The giant cactus came to be only so in name. These saguaros were thinning out, growing stunted, and most of them were single columns. Gradually other cactus forms showed a harder struggle for existence, and the spaces of sand between were wider. But now the dreaded, glistening choya began to show pale and gray and white upon the rising slope. Round-topped hills, sunset-colored above, blue-black below, intervened to hide the distant spurs and peaks. Mile and mile long tongues of red lava streamed out between the hills and wound down to stop abruptly upon the slope.

The fugitives were entering a desolate, burned-out world. It rose above them in limitless, gradual ascent and spread wide to east and west. Then the waste of sand began to yield to cinders. The horses sank to their fetlocks as they toiled on. A fine, choking dust blew back from the leaders, and men coughed and horses snorted. The huge, round hills rose smooth, symmetrical, colored as if the setting sun was shining on bare, blue-black surfaces. But the sun was now behind the hills. In between ran the streams of lava. The horsemen skirted the edge between slope of hill and perpendicular ragged wall. This red lava seemed to have flowed and hardened there only yesterday. It was broken sharp, dull rust color, full of cracks and caves and crevices, and everywhere upon its jagged surface grew the white-thorned choya.

Again twilight encompassed the travelers. But there was still light enough for Gale to see the constricted passage open into a wide, deep space where the dull color was relieved by the gray of gnarled and dwarfed mesquite. Blanco Sol, keenest of scent, whistled his welcome herald of water. The other horses answered, quickened their gait. Gale smelled it, too, sweet, cool, damp on the dry air.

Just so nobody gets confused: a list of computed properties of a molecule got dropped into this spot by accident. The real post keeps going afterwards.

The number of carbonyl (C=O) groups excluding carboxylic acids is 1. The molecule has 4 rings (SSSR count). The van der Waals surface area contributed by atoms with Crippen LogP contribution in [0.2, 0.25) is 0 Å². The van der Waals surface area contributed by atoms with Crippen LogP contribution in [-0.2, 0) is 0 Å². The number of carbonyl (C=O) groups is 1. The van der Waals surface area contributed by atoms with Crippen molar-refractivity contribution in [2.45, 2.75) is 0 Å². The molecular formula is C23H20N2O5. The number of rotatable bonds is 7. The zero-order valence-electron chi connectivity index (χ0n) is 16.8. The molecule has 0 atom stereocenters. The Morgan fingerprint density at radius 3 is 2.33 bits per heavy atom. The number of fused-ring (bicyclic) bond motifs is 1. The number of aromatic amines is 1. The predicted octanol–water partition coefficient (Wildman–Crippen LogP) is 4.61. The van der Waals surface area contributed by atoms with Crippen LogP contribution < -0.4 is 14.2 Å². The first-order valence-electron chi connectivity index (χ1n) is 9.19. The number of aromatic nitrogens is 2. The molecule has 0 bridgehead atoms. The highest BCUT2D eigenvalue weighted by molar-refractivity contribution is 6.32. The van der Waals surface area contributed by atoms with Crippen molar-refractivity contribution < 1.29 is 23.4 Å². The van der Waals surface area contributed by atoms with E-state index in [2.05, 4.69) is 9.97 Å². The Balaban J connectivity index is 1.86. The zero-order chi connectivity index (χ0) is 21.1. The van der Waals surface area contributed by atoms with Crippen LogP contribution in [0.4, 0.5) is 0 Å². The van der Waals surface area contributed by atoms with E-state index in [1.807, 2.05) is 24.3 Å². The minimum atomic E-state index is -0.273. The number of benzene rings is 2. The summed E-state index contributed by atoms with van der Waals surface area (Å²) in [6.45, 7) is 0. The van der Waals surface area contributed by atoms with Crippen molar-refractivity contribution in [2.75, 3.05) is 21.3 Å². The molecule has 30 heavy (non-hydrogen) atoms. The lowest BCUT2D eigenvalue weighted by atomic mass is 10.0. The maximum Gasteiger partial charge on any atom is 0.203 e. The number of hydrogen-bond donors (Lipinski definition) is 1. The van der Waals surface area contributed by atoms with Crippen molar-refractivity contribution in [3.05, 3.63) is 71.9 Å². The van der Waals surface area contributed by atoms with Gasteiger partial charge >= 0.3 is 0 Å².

Yaqui turned the corner of a pocket in the lava wall. The file of white horses rounded the corner after him. And Gale, coming last, saw the pale, glancing gleam of a pool of water beautiful in the twilight.

Next day the Yaqui's relentless driving demand on the horses was no longer in evidence. He lost no time, but he did not hasten. His course wound between low cinder dunes which limited their view of the surrounding country. These dunes finally sank down to a black floor as hard as flint with tongues of lava to the left, and to the right the slow descent into the cactus plain. Yaqui was now traveling due west. It was Gale's idea that the Indian was skirting the first sharp-toothed slope of a vast volcanic plateau which formed the western half of the Sonora Desert and extended to the Gulf of California. Travel was slow, but not exhausting for rider or beast. A little sand and meager grass gave a grayish tinge to the strip of black ground between lava and plain.

That day, as the manner rather than the purpose of the Yaqui changed, so there seemed to be subtle differences in the others of the party. Gale himself lost a certain sickening dread, which had not been for himself, but for Mercedes and Nell, and Thorne and the rangers. Jim, good-natured again, might have been patrolling the boundary line. Ladd lost his taciturnity and his gloom changed to a cool, careless air. A mood that was almost defiance began to be manifested in Thorne. It was in Mercedes, however, that Gale marked the most significant change. Her collapse the preceding day might never have been. She was lame and sore; she rode her saddle sidewise, and often she had to be rested and helped; but she had found a reserve fund of strength, and her mental condition was not the same that it had been. Her burden of fear had been lifted. Gale saw in her the difference he always felt in himself after a few days in the desert. Already Mercedes and he, and all of them, had begun to respond to the desert spirit. Moreover, Yaqui's strange influence must have been a call to the primitive.